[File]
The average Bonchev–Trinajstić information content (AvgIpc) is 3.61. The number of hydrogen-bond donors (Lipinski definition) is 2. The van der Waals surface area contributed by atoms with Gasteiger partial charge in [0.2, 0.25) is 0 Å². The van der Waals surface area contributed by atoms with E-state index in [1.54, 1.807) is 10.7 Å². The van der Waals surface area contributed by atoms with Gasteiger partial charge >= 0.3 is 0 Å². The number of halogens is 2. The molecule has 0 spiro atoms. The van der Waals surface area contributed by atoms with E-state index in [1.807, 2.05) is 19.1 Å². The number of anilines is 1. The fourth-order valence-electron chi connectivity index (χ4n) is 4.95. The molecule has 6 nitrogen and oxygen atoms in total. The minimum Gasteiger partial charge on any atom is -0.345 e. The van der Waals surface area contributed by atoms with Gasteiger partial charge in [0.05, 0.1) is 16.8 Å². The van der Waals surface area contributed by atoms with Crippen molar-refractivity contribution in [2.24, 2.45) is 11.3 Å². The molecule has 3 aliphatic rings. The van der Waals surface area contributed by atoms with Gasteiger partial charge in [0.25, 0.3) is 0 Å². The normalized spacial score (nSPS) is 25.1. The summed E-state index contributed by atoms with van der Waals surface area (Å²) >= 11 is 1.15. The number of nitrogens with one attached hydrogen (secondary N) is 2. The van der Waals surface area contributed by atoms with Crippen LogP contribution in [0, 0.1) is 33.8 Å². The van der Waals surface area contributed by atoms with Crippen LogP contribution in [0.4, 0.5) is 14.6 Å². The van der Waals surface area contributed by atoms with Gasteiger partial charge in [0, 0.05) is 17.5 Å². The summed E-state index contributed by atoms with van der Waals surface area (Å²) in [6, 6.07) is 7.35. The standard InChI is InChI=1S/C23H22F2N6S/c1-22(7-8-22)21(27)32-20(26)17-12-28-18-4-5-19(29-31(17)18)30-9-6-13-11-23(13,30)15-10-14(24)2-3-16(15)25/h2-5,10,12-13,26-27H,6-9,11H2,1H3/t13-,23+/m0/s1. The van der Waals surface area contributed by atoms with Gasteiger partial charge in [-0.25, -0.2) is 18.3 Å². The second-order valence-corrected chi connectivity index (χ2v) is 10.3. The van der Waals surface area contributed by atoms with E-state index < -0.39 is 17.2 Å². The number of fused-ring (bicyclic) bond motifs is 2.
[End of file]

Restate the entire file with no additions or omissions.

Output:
The average Bonchev–Trinajstić information content (AvgIpc) is 3.61. The number of hydrogen-bond donors (Lipinski definition) is 2. The van der Waals surface area contributed by atoms with Gasteiger partial charge in [0.2, 0.25) is 0 Å². The van der Waals surface area contributed by atoms with E-state index in [1.54, 1.807) is 10.7 Å². The van der Waals surface area contributed by atoms with Gasteiger partial charge >= 0.3 is 0 Å². The number of halogens is 2. The molecule has 0 spiro atoms. The van der Waals surface area contributed by atoms with E-state index in [1.807, 2.05) is 19.1 Å². The number of anilines is 1. The fourth-order valence-electron chi connectivity index (χ4n) is 4.95. The molecule has 6 nitrogen and oxygen atoms in total. The minimum Gasteiger partial charge on any atom is -0.345 e. The van der Waals surface area contributed by atoms with Gasteiger partial charge in [0.05, 0.1) is 16.8 Å². The van der Waals surface area contributed by atoms with Crippen molar-refractivity contribution in [2.24, 2.45) is 11.3 Å². The molecule has 3 aliphatic rings. The van der Waals surface area contributed by atoms with Gasteiger partial charge in [0.25, 0.3) is 0 Å². The normalized spacial score (nSPS) is 25.1. The summed E-state index contributed by atoms with van der Waals surface area (Å²) >= 11 is 1.15. The number of nitrogens with one attached hydrogen (secondary N) is 2. The van der Waals surface area contributed by atoms with Crippen LogP contribution in [0, 0.1) is 33.8 Å². The van der Waals surface area contributed by atoms with Crippen LogP contribution in [0.4, 0.5) is 14.6 Å². The van der Waals surface area contributed by atoms with Gasteiger partial charge in [0, 0.05) is 17.5 Å². The summed E-state index contributed by atoms with van der Waals surface area (Å²) in [6, 6.07) is 7.35. The standard InChI is InChI=1S/C23H22F2N6S/c1-22(7-8-22)21(27)32-20(26)17-12-28-18-4-5-19(29-31(17)18)30-9-6-13-11-23(13,30)15-10-14(24)2-3-16(15)25/h2-5,10,12-13,26-27H,6-9,11H2,1H3/t13-,23+/m0/s1. The van der Waals surface area contributed by atoms with Gasteiger partial charge in [-0.25, -0.2) is 18.3 Å². The second-order valence-corrected chi connectivity index (χ2v) is 10.3. The van der Waals surface area contributed by atoms with E-state index < -0.39 is 17.2 Å². The number of fused-ring (bicyclic) bond motifs is 2.